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Tuesday, June 21, 2011

Diverting Prescription Medication Narcotics

It does not take much of a prescription narcotic to have overused the drug, even those receiving prescriptions for acute pain like a broken bone or dental procedure. A new study suggests that for those individuals there is a high potential for diverting their drugs, selling, sharing, or trading. The study conducted dealt with 192 young adults whereby they found that:
  • 58 percent followed their doctor’s instructions for using their medication
  • 27 percent underused their medication
  • 16 percent overused it

They also determined that 27 percent of all those studied diverted their medication. 63 percent of the individuals overusing their medication diverted some; the reports states that compared to individuals using their medication as prescribed, they were almost five times as likely to share, sell or trade their medication. Over users were eight times as likely as under users to divert their medication, the researchers report in the journal Pain Medicine.

“We are concerned that these individuals might have had enough medication from the prescription to both overuse it and divert it,” says study lead author Amelia M. Arria, PhD, Director of the Center on Young Adult Health and Development at the University of Maryland School of Public Health in College Park. “The research underscores the importance of ‘judicious dosing’ for managing acute pain conditions similar to what has been advised for chronic pain management.”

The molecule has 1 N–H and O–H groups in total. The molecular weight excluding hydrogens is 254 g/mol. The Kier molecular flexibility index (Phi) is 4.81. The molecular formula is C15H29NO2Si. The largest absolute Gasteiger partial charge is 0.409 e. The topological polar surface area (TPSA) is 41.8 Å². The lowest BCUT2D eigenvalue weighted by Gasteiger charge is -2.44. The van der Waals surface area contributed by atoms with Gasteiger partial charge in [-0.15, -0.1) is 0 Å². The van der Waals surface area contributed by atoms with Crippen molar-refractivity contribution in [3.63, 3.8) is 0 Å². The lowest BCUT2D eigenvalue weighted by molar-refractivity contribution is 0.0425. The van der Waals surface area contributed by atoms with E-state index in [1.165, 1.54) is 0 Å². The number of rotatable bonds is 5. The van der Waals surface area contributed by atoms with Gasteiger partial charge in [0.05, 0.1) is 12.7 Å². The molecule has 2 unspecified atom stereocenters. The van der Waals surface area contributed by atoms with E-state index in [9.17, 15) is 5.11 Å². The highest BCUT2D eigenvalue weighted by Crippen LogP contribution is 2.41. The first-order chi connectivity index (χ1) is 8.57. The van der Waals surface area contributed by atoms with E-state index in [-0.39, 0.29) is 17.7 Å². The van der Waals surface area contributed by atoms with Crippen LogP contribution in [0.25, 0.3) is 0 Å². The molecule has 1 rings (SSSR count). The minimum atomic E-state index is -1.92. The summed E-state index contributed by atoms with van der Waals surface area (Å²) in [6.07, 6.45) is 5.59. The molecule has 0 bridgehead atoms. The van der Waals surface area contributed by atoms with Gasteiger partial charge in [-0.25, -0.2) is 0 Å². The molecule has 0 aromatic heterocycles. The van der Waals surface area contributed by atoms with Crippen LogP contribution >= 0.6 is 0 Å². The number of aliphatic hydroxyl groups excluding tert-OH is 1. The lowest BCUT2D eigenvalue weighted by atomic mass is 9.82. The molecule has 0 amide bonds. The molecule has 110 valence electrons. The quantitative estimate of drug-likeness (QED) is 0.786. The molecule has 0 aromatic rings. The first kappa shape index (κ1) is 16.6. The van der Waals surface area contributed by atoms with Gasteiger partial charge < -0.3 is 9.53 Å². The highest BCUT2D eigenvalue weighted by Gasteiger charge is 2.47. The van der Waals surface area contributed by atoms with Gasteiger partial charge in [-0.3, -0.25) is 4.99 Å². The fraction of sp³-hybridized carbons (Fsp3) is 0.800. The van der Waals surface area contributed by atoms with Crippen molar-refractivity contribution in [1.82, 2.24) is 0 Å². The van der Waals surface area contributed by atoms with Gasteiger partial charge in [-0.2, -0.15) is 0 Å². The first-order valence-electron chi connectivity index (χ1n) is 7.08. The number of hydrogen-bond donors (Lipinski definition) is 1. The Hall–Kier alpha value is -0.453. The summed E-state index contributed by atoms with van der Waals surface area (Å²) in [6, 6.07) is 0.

One might think that people who under use their medication would be more likely to divert their drugs; however, Dr. Arria and her colleagues determined that that simply was not the case and was actually the opposite. "We found instead that under users were the least likely to divert medication, perhaps because they might be more risk averse,” said Arria. “We need an easy tool that doctors can use when they are prescribing opioid analgesics, which includes a few questions and talking points about medication diversion.”

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